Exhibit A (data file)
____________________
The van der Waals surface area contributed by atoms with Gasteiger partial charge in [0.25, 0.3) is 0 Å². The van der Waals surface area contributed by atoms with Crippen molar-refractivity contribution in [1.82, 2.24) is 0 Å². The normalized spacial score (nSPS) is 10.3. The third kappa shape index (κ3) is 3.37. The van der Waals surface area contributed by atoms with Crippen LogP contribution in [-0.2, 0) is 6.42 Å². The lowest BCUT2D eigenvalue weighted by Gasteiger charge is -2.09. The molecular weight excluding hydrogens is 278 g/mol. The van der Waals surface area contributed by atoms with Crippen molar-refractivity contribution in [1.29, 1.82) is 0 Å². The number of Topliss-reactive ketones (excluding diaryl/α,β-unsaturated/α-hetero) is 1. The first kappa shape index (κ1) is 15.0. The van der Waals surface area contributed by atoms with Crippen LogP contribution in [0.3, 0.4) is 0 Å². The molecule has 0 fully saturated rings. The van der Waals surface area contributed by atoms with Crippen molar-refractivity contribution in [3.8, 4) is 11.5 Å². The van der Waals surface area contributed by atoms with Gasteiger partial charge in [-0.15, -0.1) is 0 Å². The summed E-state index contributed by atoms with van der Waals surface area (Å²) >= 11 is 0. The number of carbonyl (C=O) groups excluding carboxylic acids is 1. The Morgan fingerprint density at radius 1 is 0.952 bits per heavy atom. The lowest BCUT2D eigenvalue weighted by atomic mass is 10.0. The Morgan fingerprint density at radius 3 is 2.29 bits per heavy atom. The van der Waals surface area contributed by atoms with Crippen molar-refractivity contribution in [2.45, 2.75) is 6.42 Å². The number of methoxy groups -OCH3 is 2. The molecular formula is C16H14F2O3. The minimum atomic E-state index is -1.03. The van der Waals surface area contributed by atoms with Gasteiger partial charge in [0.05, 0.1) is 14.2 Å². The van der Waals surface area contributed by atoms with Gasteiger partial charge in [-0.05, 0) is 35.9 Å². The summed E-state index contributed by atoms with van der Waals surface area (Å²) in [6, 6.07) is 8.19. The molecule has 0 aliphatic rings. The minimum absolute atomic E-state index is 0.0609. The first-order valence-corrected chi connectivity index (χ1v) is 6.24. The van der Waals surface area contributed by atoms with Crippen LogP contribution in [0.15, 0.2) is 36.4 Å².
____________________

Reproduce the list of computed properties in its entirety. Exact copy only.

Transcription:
The van der Waals surface area contributed by atoms with Gasteiger partial charge in [0.25, 0.3) is 0 Å². The van der Waals surface area contributed by atoms with Crippen molar-refractivity contribution in [1.82, 2.24) is 0 Å². The normalized spacial score (nSPS) is 10.3. The third kappa shape index (κ3) is 3.37. The van der Waals surface area contributed by atoms with Crippen LogP contribution in [-0.2, 0) is 6.42 Å². The lowest BCUT2D eigenvalue weighted by Gasteiger charge is -2.09. The molecular weight excluding hydrogens is 278 g/mol. The van der Waals surface area contributed by atoms with Crippen molar-refractivity contribution in [1.29, 1.82) is 0 Å². The number of Topliss-reactive ketones (excluding diaryl/α,β-unsaturated/α-hetero) is 1. The first kappa shape index (κ1) is 15.0. The van der Waals surface area contributed by atoms with Crippen LogP contribution in [0.3, 0.4) is 0 Å². The molecule has 0 fully saturated rings. The van der Waals surface area contributed by atoms with Crippen molar-refractivity contribution in [3.8, 4) is 11.5 Å². The van der Waals surface area contributed by atoms with Gasteiger partial charge in [-0.15, -0.1) is 0 Å². The summed E-state index contributed by atoms with van der Waals surface area (Å²) >= 11 is 0. The number of carbonyl (C=O) groups excluding carboxylic acids is 1. The Morgan fingerprint density at radius 1 is 0.952 bits per heavy atom. The lowest BCUT2D eigenvalue weighted by atomic mass is 10.0. The Morgan fingerprint density at radius 3 is 2.29 bits per heavy atom. The van der Waals surface area contributed by atoms with Crippen molar-refractivity contribution in [2.45, 2.75) is 6.42 Å². The number of methoxy groups -OCH3 is 2. The molecular formula is C16H14F2O3. The minimum atomic E-state index is -1.03. The van der Waals surface area contributed by atoms with Gasteiger partial charge in [0.05, 0.1) is 14.2 Å². The van der Waals surface area contributed by atoms with Gasteiger partial charge in [-0.05, 0) is 35.9 Å². The summed E-state index contributed by atoms with van der Waals surface area (Å²) in [6, 6.07) is 8.19. The molecule has 0 aliphatic rings. The minimum absolute atomic E-state index is 0.0609. The first-order valence-corrected chi connectivity index (χ1v) is 6.24. The van der Waals surface area contributed by atoms with Crippen LogP contribution in [0.15, 0.2) is 36.4 Å².